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The Esopus Creek — whose stream management is currently being reevaluated to meet sometimes-competing needs — discharges into the Hudson adjacent to Saugerties Lighthouse. (Jeff Mertz / Scenic Hudson)

Balancing Clean-Water Needs Along the Lower Esopus Creek

NYC residents need drinking water. Valley residents deserve a clean creek discharging into the Hudson. Authorities are trying new ways to benefit all.

by John Ferro

On a cold January evening in 2024, a group of property owners along the Lower Esopus Creek gathered inside a darkened senior center in the Town of Ulster. Lit by the glow of a video projector, they learned of the latest developments in what has been a more than century-long tug of war between the drinking water needs of New York City’s residents, and the property rights and ecosystem health of several Ulster County towns.

At issue these days is a permitting battle between the state and the city over how the city’s Department of Environmental Protection manages high water levels in the Ashokan Reservoir, and how it removes silt and other sediment from the water that flows through the largest unfiltered water system in the nation.

In July 2024, the city and state announced they’d reached an agreement to better balance those needs, limiting muddy discharges. But the road to a fresh approach had taken years.

The Lower Esopus Creek passes through the towns of Marbletown, Hurley, Ulster, and Saugerties before discharging into the Hudson, and residents enjoy recreation like paddling along it when it’s not being filled with discharge. (Photo: Courtesy @thehealingacres)

The system provides approximately 1.2 billion gallons of drinking water to nearly half the state’s population every day, satisfying 8 million thirsty NYC residents, as well as 1 million consumers in Ulster, Orange, Putnam, and Westchester counties.

Among the system’s 19 reservoirs is the 8,315-acre Ashokan Reservoir, completed in 1915 by way of the construction of 5.5 miles of dams and dikes along the western portion of the Esopus Creek. To construct it, the city removed residents of 11 communities, relocated a handful of buildings, and burned the rest to the ground, the foundations of which have surfaced eerily above the Ashokan’s waterline during times of drought.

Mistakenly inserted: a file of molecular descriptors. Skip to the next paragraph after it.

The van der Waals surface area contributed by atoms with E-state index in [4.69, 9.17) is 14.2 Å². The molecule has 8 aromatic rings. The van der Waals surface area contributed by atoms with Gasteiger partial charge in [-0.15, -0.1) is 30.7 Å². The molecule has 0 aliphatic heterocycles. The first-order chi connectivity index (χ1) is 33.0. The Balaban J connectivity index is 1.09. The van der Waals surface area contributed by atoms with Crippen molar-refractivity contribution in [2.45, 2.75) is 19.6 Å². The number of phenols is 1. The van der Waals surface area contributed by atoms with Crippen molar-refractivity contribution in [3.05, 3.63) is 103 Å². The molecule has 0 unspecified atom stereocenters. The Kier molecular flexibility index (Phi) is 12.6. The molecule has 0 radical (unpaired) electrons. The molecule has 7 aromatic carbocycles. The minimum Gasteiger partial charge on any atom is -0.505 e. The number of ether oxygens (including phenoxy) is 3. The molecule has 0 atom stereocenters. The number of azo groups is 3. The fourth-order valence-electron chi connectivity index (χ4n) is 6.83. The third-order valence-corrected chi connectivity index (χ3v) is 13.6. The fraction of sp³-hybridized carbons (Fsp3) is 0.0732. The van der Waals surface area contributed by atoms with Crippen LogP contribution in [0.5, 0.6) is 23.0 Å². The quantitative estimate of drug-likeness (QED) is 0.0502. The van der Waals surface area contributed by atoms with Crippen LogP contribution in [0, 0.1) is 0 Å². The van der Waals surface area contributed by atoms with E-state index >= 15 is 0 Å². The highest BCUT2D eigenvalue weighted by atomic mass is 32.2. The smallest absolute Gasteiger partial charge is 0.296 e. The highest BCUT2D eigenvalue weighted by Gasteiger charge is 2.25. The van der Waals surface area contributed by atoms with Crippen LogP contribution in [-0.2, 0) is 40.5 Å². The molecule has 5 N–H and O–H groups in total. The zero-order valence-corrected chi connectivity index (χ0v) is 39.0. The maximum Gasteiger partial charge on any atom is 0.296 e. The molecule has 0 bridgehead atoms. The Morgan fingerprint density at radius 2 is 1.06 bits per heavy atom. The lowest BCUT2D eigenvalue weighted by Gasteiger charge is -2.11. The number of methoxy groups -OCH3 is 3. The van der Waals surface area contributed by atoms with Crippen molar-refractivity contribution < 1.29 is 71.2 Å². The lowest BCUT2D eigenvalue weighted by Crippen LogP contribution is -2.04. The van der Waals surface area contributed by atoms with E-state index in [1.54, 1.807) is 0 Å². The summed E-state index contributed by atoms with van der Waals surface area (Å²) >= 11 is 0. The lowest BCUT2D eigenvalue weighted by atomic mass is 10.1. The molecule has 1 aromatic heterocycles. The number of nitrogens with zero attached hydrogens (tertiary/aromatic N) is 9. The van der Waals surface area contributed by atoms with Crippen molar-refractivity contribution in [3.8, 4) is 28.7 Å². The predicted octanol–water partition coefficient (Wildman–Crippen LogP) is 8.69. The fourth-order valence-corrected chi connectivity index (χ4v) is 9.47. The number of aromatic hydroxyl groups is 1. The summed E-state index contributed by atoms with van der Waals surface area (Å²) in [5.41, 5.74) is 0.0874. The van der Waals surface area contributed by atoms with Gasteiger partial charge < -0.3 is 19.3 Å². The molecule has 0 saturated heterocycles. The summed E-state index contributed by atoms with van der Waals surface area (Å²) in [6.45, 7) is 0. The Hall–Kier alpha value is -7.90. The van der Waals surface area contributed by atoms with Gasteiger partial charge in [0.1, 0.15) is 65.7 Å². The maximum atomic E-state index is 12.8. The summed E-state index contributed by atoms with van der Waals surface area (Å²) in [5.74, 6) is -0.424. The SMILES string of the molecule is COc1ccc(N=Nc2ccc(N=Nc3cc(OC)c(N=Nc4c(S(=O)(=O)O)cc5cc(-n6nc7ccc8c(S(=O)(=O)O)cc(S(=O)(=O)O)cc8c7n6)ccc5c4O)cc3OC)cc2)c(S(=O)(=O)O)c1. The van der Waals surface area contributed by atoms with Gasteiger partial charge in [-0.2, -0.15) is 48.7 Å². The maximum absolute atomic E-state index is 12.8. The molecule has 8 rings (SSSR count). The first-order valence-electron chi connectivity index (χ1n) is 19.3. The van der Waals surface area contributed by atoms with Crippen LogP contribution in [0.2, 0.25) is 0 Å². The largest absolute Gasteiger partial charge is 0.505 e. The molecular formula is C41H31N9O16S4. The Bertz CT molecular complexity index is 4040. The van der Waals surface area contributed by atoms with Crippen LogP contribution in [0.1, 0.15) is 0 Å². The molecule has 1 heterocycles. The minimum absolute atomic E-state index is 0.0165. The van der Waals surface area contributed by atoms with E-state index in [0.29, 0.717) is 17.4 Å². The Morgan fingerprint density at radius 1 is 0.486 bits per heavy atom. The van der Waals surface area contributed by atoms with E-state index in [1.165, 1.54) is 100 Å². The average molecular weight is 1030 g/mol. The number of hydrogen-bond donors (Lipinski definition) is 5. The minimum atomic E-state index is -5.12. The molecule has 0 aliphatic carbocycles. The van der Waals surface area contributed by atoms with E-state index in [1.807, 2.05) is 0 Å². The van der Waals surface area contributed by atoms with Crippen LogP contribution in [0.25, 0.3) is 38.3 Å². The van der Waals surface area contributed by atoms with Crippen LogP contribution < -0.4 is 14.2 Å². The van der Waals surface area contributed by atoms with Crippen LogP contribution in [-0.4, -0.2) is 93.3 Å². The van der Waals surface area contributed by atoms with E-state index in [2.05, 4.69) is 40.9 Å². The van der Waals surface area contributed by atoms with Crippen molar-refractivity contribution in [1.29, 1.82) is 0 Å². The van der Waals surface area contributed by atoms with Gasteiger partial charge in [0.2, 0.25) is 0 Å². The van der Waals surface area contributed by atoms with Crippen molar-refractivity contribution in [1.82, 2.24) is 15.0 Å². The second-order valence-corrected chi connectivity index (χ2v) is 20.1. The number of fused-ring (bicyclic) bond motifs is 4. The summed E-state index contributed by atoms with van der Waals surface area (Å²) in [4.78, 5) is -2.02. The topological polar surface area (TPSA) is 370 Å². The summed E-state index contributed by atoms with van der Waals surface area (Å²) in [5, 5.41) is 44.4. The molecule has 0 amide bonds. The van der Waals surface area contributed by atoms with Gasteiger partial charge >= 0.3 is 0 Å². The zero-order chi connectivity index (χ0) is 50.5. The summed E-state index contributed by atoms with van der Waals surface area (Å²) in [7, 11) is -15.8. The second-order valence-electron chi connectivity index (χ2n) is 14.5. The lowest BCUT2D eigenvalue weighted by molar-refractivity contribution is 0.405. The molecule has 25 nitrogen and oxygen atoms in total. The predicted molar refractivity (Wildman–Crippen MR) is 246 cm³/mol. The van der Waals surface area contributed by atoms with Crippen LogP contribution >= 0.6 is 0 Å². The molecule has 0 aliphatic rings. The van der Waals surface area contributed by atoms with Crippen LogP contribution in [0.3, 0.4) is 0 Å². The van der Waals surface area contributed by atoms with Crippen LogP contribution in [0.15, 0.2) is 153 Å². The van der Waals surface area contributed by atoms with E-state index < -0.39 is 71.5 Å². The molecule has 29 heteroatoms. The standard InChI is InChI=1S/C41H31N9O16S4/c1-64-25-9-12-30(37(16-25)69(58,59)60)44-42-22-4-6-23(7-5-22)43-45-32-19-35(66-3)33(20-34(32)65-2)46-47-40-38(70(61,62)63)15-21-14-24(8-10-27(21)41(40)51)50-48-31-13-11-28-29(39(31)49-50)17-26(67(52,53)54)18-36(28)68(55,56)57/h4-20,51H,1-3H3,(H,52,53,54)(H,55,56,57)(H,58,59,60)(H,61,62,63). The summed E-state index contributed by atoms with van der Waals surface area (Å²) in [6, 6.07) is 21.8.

More than a century later, the latest reminder of the city’s hubris is not from a lack of water, but rather too much of it. In an effort to meet increasingly stringent federal and state water requirements, the NYC DEP had been flushing muddy, turbid water into the Lower Esopus, causing flooding, ecosystem damage, and anguish to those who live along what the Environmental Protection Agency began calling an “impaired” waterbody.

The Ashokan Reservoir, a primary water source for New York City, provides drinking water to nearly half the state’s residents every day. (Photo: Bentley Potter Photography)

Residents who live near the creek — which passes through the towns of Marbletown, Hurley, Ulster, and Saugerties before discharging into the Hudson River — said at January’s meeting that they felt increasingly helpless. The reason many moved to the area was for a higher quality of life. The discharge, they said, made them feel that was being eroded every day.

During heavy rainstorms, glacial till and other sediments in a 256-square mile watershed wash down the Upper Esopus and into the Ashokan Reservoir. The reservoir was built with two basins, one which allows sediment to settle out of the water before moving into a second basin that feeds an aqueduct serving the supply system.

Major storms in 2005 and 2006 overwhelmed the basin system, leading to flooding downstream. In 2007, the NYC DEP received a permit for the state to use aluminum sulfate, an additive that binds to particles in a water column, makes them heavier, and drives them to the bottom. The city also began releasing millions of gallons of turbid water downstream into the Lower Esopus.

In an effort to meet federal and state water requirements, the NYC DEP has been flushing muddy, turbid water into the Lower Esopus. (Photo: Courtesy @MikeNelsonProductions)

These steps allowed the city to keep its water delivery system unfiltered at a huge cost savings. Municipal systems that rely on surface waters are allowed to remain unfiltered so long as they meet strict criteria established by the EPA. Were the city to run afoul of the criteria, it could be ordered to install a filtration system that has been estimated to cost as much as $10 billion to build and $1 million a day to operate. A much cheaper option was simply to dump the silty water downstream.